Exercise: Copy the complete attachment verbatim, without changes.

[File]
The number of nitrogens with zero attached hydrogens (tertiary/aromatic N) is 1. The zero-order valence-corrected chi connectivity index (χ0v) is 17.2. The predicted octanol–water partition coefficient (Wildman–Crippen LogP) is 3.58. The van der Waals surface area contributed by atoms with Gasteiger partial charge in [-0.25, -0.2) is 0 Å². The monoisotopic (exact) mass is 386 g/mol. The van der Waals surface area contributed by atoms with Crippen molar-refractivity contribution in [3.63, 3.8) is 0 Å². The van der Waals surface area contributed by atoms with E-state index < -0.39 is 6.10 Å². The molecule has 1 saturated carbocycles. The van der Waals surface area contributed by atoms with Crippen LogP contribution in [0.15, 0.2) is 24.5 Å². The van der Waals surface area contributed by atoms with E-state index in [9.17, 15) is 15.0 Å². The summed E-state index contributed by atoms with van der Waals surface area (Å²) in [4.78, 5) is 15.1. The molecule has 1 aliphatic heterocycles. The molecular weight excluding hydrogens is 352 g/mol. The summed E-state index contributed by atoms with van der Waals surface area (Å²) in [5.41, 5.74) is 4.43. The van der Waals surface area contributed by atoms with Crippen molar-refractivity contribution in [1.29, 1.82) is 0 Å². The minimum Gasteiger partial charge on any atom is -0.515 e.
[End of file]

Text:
The number of nitrogens with zero attached hydrogens (tertiary/aromatic N) is 1. The zero-order valence-corrected chi connectivity index (χ0v) is 17.2. The predicted octanol–water partition coefficient (Wildman–Crippen LogP) is 3.58. The van der Waals surface area contributed by atoms with Gasteiger partial charge in [-0.25, -0.2) is 0 Å². The monoisotopic (exact) mass is 386 g/mol. The van der Waals surface area contributed by atoms with Crippen molar-refractivity contribution in [3.63, 3.8) is 0 Å². The van der Waals surface area contributed by atoms with E-state index < -0.39 is 6.10 Å². The molecule has 1 saturated carbocycles. The van der Waals surface area contributed by atoms with Crippen LogP contribution in [0.15, 0.2) is 24.5 Å². The van der Waals surface area contributed by atoms with E-state index in [9.17, 15) is 15.0 Å². The summed E-state index contributed by atoms with van der Waals surface area (Å²) in [4.78, 5) is 15.1. The molecule has 1 aliphatic heterocycles. The molecular weight excluding hydrogens is 352 g/mol. The summed E-state index contributed by atoms with van der Waals surface area (Å²) in [5.41, 5.74) is 4.43. The van der Waals surface area contributed by atoms with Crippen molar-refractivity contribution in [1.29, 1.82) is 0 Å². The minimum Gasteiger partial charge on any atom is -0.515 e.